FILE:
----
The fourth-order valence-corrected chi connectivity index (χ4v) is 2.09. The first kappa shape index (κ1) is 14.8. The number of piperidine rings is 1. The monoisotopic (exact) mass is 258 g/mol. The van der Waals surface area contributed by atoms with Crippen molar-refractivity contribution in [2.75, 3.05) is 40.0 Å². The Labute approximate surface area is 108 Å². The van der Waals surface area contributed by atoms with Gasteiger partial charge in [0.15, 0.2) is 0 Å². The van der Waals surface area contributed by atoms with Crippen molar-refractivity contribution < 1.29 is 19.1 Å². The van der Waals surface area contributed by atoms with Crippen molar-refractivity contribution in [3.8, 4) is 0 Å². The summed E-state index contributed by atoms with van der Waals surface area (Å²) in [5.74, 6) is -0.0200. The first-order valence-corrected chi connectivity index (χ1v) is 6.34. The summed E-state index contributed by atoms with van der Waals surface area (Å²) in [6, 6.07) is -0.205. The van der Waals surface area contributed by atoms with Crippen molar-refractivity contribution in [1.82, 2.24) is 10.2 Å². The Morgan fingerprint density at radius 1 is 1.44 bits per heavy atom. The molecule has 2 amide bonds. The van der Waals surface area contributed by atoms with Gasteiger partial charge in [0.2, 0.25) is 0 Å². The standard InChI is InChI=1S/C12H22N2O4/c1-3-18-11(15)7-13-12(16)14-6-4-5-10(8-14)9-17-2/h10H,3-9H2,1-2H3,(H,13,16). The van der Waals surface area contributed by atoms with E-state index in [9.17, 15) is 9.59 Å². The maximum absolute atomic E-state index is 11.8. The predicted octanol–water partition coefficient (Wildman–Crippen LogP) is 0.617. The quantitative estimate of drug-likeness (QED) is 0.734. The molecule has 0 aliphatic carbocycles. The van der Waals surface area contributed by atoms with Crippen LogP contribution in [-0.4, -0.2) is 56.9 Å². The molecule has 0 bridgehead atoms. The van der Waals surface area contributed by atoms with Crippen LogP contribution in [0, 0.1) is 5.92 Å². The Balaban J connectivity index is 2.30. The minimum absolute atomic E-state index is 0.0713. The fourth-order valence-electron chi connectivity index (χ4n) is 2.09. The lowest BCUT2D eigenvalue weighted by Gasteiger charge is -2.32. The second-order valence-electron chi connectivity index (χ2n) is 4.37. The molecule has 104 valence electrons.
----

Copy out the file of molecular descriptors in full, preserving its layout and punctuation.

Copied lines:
The fourth-order valence-corrected chi connectivity index (χ4v) is 2.09. The first kappa shape index (κ1) is 14.8. The number of piperidine rings is 1. The monoisotopic (exact) mass is 258 g/mol. The van der Waals surface area contributed by atoms with Crippen molar-refractivity contribution in [2.75, 3.05) is 40.0 Å². The Labute approximate surface area is 108 Å². The van der Waals surface area contributed by atoms with Gasteiger partial charge in [0.15, 0.2) is 0 Å². The van der Waals surface area contributed by atoms with Crippen molar-refractivity contribution < 1.29 is 19.1 Å². The van der Waals surface area contributed by atoms with Crippen molar-refractivity contribution in [3.8, 4) is 0 Å². The summed E-state index contributed by atoms with van der Waals surface area (Å²) in [5.74, 6) is -0.0200. The first-order valence-corrected chi connectivity index (χ1v) is 6.34. The summed E-state index contributed by atoms with van der Waals surface area (Å²) in [6, 6.07) is -0.205. The van der Waals surface area contributed by atoms with Crippen molar-refractivity contribution in [1.82, 2.24) is 10.2 Å². The Morgan fingerprint density at radius 1 is 1.44 bits per heavy atom. The molecule has 2 amide bonds. The van der Waals surface area contributed by atoms with Gasteiger partial charge in [0.2, 0.25) is 0 Å². The standard InChI is InChI=1S/C12H22N2O4/c1-3-18-11(15)7-13-12(16)14-6-4-5-10(8-14)9-17-2/h10H,3-9H2,1-2H3,(H,13,16). The van der Waals surface area contributed by atoms with E-state index in [9.17, 15) is 9.59 Å². The maximum absolute atomic E-state index is 11.8. The predicted octanol–water partition coefficient (Wildman–Crippen LogP) is 0.617. The quantitative estimate of drug-likeness (QED) is 0.734. The molecule has 0 aliphatic carbocycles. The van der Waals surface area contributed by atoms with Crippen LogP contribution in [-0.4, -0.2) is 56.9 Å². The molecule has 0 bridgehead atoms. The van der Waals surface area contributed by atoms with Crippen LogP contribution in [0, 0.1) is 5.92 Å². The Balaban J connectivity index is 2.30. The minimum absolute atomic E-state index is 0.0713. The fourth-order valence-electron chi connectivity index (χ4n) is 2.09. The lowest BCUT2D eigenvalue weighted by Gasteiger charge is -2.32. The second-order valence-electron chi connectivity index (χ2n) is 4.37. The molecule has 104 valence electrons.